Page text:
Frank Grillo stars as Roy Pulver in Hulu’s “Boss Level.”

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Before you continue, stop and think: Does the headline above seem familiar? Is it possible you’ve already read this review? Have you experienced this precise moment previously? Are you somehow reliving the same sequence of events? That uncanny sensation of déjà vu could be connected to false memories or it may be a sign that we’re stuck in a rut. Since the beginning of the pandemic, that feeling seems even more prevalent as we find ourselves locked into repetitive but necessary protocols: wearing face masks, social distancing, using hand sanitizer, and taking other precautions to avoid spreading the virus.

Writers have a long tradition of toying with the concept of déjà vu and time loops. The classic television series “The Twilight Zone” explored the idea more than once: first, in “Judgement Night,” written by series creator Rod Serling; and later in “Death Ship,” written by Richard Matheson, best known as the author of “I am Legend.” In Serling’s tale, the captain of a U-boat is forced to relive the sinking of a British cargo liner for eternity as punishment for the massacre. Brannon Braga wrote the script for “Cause and Effect,” a fifth season episode from the series “Star Trek: The Next Generation” in which the Enterprise is caught in a “temporal causality loop” that repeatedly results in the ship’s destruction. That episode predated “Groundhog Day,” the most beloved of all time loop stories, by one year.

Other examples of films featuring the time loop trope include “Repeaters,” “Source Code,” “Edge of Tomorrow,” and “Miss Peregrine’s Home for Peculiar Children.”

Add “Boss Level” to that list. Directed by Joe Carnahan, the film debuted March 5 on Hulu.

“Boss Level” wastes no time, plunging headfirst into action in the first few seconds as Roy Pulver (Frank Grillo) wakes up in bed seconds before an assassin tries to kill him. He thwarts his killer, only to be attacked moments later by helicopter gunships outside the window of his apartment. Deftly avoiding enemy fire like a superhero, he again escapes — by leaping out a window to avoid an explosion. But it’s still not over: Pulver is being tracked by the fiercest cadre of eccentric assassins this side of the Two Pines wedding chapel massacre.

Pulver narrates his story, explaining how he manages to cheat death: He’s already died … often. He has been reliving the same day over and over again, learning from his mistakes. He is stuck in a repeating loop, learning through trial and error and utilizing his foreknowledge to survive a little longer with each successive attempt — until he runs into a wall. He always dies. And he always wakes up again and starts the sequence of events anew.

The viewer isn’t forced to sit through the first few dozen play-throughs, though glimpses of his violent purgatory are offered as flashbacks with sardonic commentary from the film’s protagonist. Having reached an impasse, Pulver has to decide if he wants to settle into a rut indefinitely or try to find a breakthrough that will allow him to solve multiple puzzles: What happened to his ex-wife and the mother of his child? Who sent all the assassins to kill him? How do they always find him so easily? What can he do to escape from the time loop?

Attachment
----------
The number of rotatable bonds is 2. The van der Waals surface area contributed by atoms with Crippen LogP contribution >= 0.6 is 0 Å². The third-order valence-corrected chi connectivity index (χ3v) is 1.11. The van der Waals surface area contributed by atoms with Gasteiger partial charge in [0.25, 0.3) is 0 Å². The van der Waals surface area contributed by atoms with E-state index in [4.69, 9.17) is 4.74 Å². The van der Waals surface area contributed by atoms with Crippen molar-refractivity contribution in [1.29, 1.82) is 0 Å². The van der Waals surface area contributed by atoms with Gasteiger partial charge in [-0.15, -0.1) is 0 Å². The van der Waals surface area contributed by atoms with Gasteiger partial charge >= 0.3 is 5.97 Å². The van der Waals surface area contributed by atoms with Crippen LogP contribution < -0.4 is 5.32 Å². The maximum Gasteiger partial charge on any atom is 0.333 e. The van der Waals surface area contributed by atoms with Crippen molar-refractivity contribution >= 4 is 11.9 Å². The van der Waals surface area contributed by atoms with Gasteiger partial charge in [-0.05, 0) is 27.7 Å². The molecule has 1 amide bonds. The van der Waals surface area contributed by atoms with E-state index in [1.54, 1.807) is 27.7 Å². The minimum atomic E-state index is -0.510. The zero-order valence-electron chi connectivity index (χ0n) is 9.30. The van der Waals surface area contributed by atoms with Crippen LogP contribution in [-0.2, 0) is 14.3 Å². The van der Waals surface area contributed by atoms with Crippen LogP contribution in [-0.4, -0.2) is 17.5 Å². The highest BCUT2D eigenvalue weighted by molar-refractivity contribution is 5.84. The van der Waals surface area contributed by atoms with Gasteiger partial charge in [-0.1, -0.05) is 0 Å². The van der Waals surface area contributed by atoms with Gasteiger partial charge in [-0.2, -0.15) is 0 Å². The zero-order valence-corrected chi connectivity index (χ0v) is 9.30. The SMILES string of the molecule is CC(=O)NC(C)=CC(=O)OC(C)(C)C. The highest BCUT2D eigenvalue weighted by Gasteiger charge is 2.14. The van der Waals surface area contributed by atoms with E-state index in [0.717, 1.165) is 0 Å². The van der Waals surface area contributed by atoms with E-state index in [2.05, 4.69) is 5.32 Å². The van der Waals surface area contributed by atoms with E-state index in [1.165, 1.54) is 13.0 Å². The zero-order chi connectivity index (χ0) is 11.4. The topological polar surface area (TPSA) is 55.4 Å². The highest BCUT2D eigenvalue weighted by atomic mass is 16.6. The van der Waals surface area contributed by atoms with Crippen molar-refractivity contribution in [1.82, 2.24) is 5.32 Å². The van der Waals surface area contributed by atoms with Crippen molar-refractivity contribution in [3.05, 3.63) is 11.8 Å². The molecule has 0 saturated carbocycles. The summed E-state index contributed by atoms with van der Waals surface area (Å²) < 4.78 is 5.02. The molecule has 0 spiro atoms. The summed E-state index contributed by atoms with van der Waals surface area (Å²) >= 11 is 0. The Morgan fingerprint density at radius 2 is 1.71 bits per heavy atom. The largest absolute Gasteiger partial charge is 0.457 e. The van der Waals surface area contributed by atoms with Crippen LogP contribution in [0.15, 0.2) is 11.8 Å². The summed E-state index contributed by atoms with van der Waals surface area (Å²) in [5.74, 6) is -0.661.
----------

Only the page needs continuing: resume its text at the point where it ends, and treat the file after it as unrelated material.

He eventually makes decisions that lead him to important clues and bring him closer to the film’s top-tier villains, including an evil military scientist named Ventor (Mel Gibson) and his No. 1 henchman Brett (Will Sasso). Ventor has hired Pulver’s ex-wife Jemma Wells (Naomi Watts) to work on a top secret project called the Osiris Spindle — a device that, the viewer is repeatedly told, if used improperly could destroy all life on earth.

If all this sounds like a video game scenario, it should.

The phrase “Boss Level,” Carnahan explains in the film’s production notes, “is a phrase that anyone who plays video games will understand instantly — it’s the ultimate boss, the highest and toughest level of difficulty in a fighting game. Here, that becomes this idea of Roy Pulver being killed and then reincarnated as he’s trying to get to Col. Ventor. The ‘boss level’ is Ventor; he’s the ultimate challenge after all the assassins have been killed. I also just thought it’s a cool combination of words. It has a punchiness to it.”

For a film that received very little promotion, “Boss Level” does pack quite a punch. It’s slick and polished. Its cast does an excellent job of making what are essentially video game stock characters feel real by imbuing them with a mix of angst, instinct and inclination. It isn’t a deep, insightful film, asking its viewers to ponder life’s philosophical quandaries, though through subtext one can certainly empathize with Pulver’s existential crisis. There’s no time to get bogged down by all the potential horrific repercussions, though, because it’s all non-stop action from beginning to end.

“Boss Level” is a surprisingly entertaining, fun, bloody diversion. Its self-awareness is reminiscent of “Deadpool,” while its relentless carnage pays homage to Quentin Tarantino. Despite its derivativeness and a complete lack of elucidation to bolster the dubious science behind its central conceit, Carnahan’s time-loop movie hooks viewers with breakneck action, audacious violence and just a touch of unexpected emotional depth.